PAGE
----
Digital content coordinator and stationery addict Lisandra Moor takes on the role of Kansai ambassador. Her recommendations include everything from shrines to lesser-known must-try foods.
Favorite shrine or temple in Kansai?
Ryoanji in Kyoto. This is a Buddhist temple with a beautiful rock garden, located about a 20-minute walk from Kinkakuji. It was my first time out of Kanto and I arrived at Kyoto Station at about 6:30am. There was nothing open besides a McDonald’s. I took the bus to Ryoanji and got there before the temple opened. Once open, I was able to walk inside completely alone.
Favorite nature experience in Kansai?
Because Lake Biwa is close to the old capital of Kyoto, there are a lot of references to the lake in classic Japanese literature, which makes it a bit of a cultural spot too. Take a pleasure boat cruise or head to one of the beaches and take a dip in the lake.
Favorite local food in Kansai?
Osaka staples include takoyaki and okonomiyaki, but those happen to be foods I can’t eat due to allergies. Osaka is also famous for kushikatsu (or kushiage), a severely underrated izayaka food. You can find a lot of kushikatsu places along the canal (Dotonburi).
Favorite onsen in Kansai?
There is a secluded hot spring in the south of Nara Prefecture called Totsukawa Onsen. What is unique is that this water is never recirculated, meaning you don’t lose any of its benefits.
Read our free Nara guidebook for more travel inspiration.
Features writer and editor Matthew Hernon is our Kanto ambassador. If Tokyoites are looking for something like a simple day trip or a weekend getaway, see the recommendations below for the ultimate wellcation.
Favorite local food in Kanto?
Kamakura has some amazing fresh local vegetables and the best place to enjoy them is Hachinoki. This is a shojin ryori (devotion cuisine) restaurant in which all ingredients are plant-based. It’s a great opportunity to eat like a Buddhist monk.
Favorite nature experience in Kanto?
Sankei-en is the most idyllic garden in Yokohama and a fantastic place to visit in any season. What makes the place extra special is the series of Important Cultural Properties that are dotted around the garden.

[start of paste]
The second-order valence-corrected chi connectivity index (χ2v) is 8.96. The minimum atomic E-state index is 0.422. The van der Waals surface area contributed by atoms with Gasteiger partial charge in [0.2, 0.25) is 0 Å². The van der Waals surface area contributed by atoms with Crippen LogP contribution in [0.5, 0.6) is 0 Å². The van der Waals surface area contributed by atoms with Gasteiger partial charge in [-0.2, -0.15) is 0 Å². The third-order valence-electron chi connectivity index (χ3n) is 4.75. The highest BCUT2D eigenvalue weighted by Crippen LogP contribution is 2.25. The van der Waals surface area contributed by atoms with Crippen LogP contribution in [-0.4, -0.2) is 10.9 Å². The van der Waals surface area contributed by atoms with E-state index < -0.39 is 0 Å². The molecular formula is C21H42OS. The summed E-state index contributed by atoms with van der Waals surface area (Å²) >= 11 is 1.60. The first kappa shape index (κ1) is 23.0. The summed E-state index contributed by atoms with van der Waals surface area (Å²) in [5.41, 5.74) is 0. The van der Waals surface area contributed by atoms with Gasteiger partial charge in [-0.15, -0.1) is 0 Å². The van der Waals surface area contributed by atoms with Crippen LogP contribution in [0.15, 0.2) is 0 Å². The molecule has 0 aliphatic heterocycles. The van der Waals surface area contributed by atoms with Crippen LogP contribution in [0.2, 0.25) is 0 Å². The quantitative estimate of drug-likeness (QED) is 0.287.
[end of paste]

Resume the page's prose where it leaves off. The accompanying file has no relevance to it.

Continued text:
Favorite temple in Kanto?
Located in a residential area around 30 minutes on foot from Kamakura Station, Hokokuji doesn’t attract huge crowds like many of the other temples in the city. The best thing about it is the peaceful bamboo garden which has a delightful little tea house.
Favorite onsen in Kanto?
As well as being known for its views of Mount Fuji (on a clear day), Hakone is one of the best towns in Japan for a hot spring retreat. What makes Ryuguden Honkan so unique is that it allows you to experience the best of both worlds. A soothing bath in front of Lake Ashinoko, it is heavenly.
Browse our Kanto content for more travel inspiration.
Tohoku and Hokkaido
Our junior editor Zoria Petkoska offers some very zen recommendations for the northern regions of Tohoku and Hokkaido.
Favorite nature experience?
Moerenuma Park in Sapporo is no ordinary patch of green. It’s the dream project of architect Isamu Noguchi, and it took two decades to turn a swamp into the artsy landscaping park that it is today.
Favorite local food?
I went to Sapporo rightly excited for a perfect bowl of miso ramen from its birthplace. However, I ended up falling in love with Hokkaido soup curry and our meet-cute was worthy of any rom-com. Years later, it is a dish I still fawn over.
Favorite shrine or temple?
Shrines and temples don’t have as long a history in Hokkaido. Instead, we can look into the indigenous culture and traditions of the Ainu people, and the Kawamura Kaneto Ainu Memorial Hall. This museum in Asahikawa is more than 100 years old. Founded and run by Ainu people, it showcases Ainu traditions and offers hands-on experiences.
I love the onsen surrounding the volcanic lake Toya, with outdoor baths overlooking the lake, the island in the middle and Mount Usu, the active volcano. From April to October, a night soak offers a fireworks show every night.
From July 2, you can pick up a hard copy of our latest Japan guidebook at embassies across Tokyo and at select tourist information centers. You can also browse the digital version by clicking the image below.